The chairman of the Solar Trade Association Scotland has voiced fierce criticism over the government's recent proposals to cut the feed-in tariff for solar PV by almost 90% but has expressed his hope that Scotland's political support for solar could save the country's PV sector.
Reacting to the government's FiT plans, John Forster, chairman of STA Scotland called the new proposals "unnecessary, unjustifiable, unmanageable and ultimately destructive". However, Forster is hopeful that solar in Scotland can thrive.
Forster explained: "Earlier this year in March, we launched STA Scotland, due to the growing interest from industry and the Scottish Government. There are approximately 500 solar related jobs in Scotland, and with solar set to play a significant part in meeting the Scottish Government’s 2020, 100% renewable electricity target we had predicted that the Scottish solar industry would add a further 3,000 jobs over the next five years. Energy Minister Fergus Ewing has already highlighted that Scotland is at the forefront of the renewables industry and that solar needs to play a key role in meeting this target.
"This slashing of support in January 2016, set out in the FiT review, is completely unnecessary," continued Forster. "The potential damage to our industry is completely unjustifiable. As we saw in the recent consultations announced by the UK government, for the removal of pre-accreditation and early closure of the Renewable Obligation (RO) scheme, the FiT review wrongly attributes projected overspend within the Levy Control Framework (LCF) to the solar industry."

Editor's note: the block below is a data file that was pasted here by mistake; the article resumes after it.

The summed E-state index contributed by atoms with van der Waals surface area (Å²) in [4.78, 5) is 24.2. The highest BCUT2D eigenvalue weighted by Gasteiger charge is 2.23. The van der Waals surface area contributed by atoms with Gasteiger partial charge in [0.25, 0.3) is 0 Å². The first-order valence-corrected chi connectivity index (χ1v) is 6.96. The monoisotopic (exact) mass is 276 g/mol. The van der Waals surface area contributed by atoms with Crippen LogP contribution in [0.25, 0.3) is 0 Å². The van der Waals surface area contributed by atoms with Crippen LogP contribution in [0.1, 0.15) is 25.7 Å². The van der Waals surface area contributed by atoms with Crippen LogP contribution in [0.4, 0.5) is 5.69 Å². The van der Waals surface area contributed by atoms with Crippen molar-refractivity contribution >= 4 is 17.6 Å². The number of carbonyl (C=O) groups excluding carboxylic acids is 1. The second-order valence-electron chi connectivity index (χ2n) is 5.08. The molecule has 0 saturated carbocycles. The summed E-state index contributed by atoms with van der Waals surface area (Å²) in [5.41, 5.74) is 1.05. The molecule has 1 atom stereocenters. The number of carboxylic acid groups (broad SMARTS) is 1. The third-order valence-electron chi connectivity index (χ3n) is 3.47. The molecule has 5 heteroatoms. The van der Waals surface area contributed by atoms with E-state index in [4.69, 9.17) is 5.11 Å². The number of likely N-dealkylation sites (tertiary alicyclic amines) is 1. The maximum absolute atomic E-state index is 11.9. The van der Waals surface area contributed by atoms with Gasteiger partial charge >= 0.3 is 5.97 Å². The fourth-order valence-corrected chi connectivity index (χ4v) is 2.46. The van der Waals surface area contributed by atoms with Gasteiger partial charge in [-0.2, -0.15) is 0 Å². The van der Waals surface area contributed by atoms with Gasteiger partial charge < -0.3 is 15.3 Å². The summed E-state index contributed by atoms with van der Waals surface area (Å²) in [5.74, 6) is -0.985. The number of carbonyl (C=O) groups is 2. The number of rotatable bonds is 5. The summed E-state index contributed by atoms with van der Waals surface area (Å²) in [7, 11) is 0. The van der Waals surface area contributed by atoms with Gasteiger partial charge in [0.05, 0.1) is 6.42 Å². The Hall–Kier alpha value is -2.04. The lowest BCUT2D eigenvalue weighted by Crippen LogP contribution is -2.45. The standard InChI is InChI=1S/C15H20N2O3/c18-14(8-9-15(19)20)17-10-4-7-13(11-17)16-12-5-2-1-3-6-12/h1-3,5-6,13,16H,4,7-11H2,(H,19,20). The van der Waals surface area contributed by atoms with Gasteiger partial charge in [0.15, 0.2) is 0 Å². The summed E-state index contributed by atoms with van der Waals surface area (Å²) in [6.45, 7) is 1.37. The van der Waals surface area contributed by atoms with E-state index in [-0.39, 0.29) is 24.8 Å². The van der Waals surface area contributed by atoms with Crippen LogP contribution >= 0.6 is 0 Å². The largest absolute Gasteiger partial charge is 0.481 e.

STA Scotland also notes that solar remains the most popular source of energy among the British public, with more than 80% of Brits indicating that they support the deployment of solar PV. In addition, the STA estimates that an extra £1.70 on energy bills between now and 2020 could deliver one million extra solar installs by 2020.
Forster explained: "The government’s stated justification for these destructive cuts is the desire to reduce the impact on household energy bills, whereas the true costs demonstrate that this is no reason for abandoning our solar industry."
In addition, Forster is warning that the government is doomed to repeat its previous mistakes when it cut FiT rates in half in 2011. He said: "The government has already seen the impact of sudden drastic cuts in 2011, and the results were unmanageable. The huge surge in demand that is the likely outcome of the FiT review, will deliver the worst possible scenario for solar installers and their customers. For an industry that has taken three years to rebuild itself from the previous cuts, there simply isn’t the capacity to deal with the inevitable demand. The proposals will lead to the cramming of installs into a diminishing window of time that includes a major holiday period and winter weather, putting installers at risk under time pressures to ensure customers don’t lose out on the higher tariff before January. "
Forster concluded: "The International Energy Agency (IEA) predicts that solar will generate over 50% of the world’s electricity by 2050. India and China alone have committed to the install of 100GW each in the next few years. And just as British solar companies, with the benefit of their homegrown expertise, have started to export their services in these rapidly expanding global marketplaces, their foundations are set to be eroded by poorly judged government policies."
Scotland's energy minister will address the Solar Trade Association's event in Edinburgh on 24 September.